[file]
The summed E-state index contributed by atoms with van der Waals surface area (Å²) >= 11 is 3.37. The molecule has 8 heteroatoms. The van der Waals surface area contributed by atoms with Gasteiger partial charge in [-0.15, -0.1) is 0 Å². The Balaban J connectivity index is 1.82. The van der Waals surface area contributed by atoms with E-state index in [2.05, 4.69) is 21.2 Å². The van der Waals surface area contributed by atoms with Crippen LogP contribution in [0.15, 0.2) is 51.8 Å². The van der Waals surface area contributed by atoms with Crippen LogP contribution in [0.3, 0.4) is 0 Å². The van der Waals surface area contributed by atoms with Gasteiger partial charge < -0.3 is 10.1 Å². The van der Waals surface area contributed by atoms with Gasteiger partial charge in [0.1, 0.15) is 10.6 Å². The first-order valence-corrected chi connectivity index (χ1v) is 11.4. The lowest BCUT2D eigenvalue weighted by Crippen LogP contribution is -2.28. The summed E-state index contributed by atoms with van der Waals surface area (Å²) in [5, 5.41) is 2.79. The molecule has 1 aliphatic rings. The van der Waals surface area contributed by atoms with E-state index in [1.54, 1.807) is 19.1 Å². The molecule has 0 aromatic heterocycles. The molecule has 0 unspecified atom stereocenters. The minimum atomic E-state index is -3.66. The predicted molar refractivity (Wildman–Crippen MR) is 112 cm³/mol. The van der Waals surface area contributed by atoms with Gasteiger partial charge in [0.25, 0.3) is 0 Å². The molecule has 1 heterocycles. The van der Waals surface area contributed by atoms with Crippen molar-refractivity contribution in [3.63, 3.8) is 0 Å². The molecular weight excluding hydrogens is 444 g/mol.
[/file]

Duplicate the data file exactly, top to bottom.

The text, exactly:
The summed E-state index contributed by atoms with van der Waals surface area (Å²) >= 11 is 3.37. The molecule has 8 heteroatoms. The van der Waals surface area contributed by atoms with Gasteiger partial charge in [-0.15, -0.1) is 0 Å². The Balaban J connectivity index is 1.82. The van der Waals surface area contributed by atoms with E-state index in [2.05, 4.69) is 21.2 Å². The van der Waals surface area contributed by atoms with Crippen LogP contribution in [0.15, 0.2) is 51.8 Å². The van der Waals surface area contributed by atoms with Crippen LogP contribution in [0.3, 0.4) is 0 Å². The van der Waals surface area contributed by atoms with Gasteiger partial charge < -0.3 is 10.1 Å². The van der Waals surface area contributed by atoms with Gasteiger partial charge in [0.1, 0.15) is 10.6 Å². The first-order valence-corrected chi connectivity index (χ1v) is 11.4. The lowest BCUT2D eigenvalue weighted by Crippen LogP contribution is -2.28. The summed E-state index contributed by atoms with van der Waals surface area (Å²) in [5, 5.41) is 2.79. The molecule has 1 aliphatic rings. The van der Waals surface area contributed by atoms with E-state index in [1.54, 1.807) is 19.1 Å². The molecule has 0 aromatic heterocycles. The molecule has 0 unspecified atom stereocenters. The minimum atomic E-state index is -3.66. The predicted molar refractivity (Wildman–Crippen MR) is 112 cm³/mol. The van der Waals surface area contributed by atoms with Gasteiger partial charge in [0.25, 0.3) is 0 Å². The molecule has 1 heterocycles. The van der Waals surface area contributed by atoms with Crippen molar-refractivity contribution in [3.63, 3.8) is 0 Å². The molecular weight excluding hydrogens is 444 g/mol.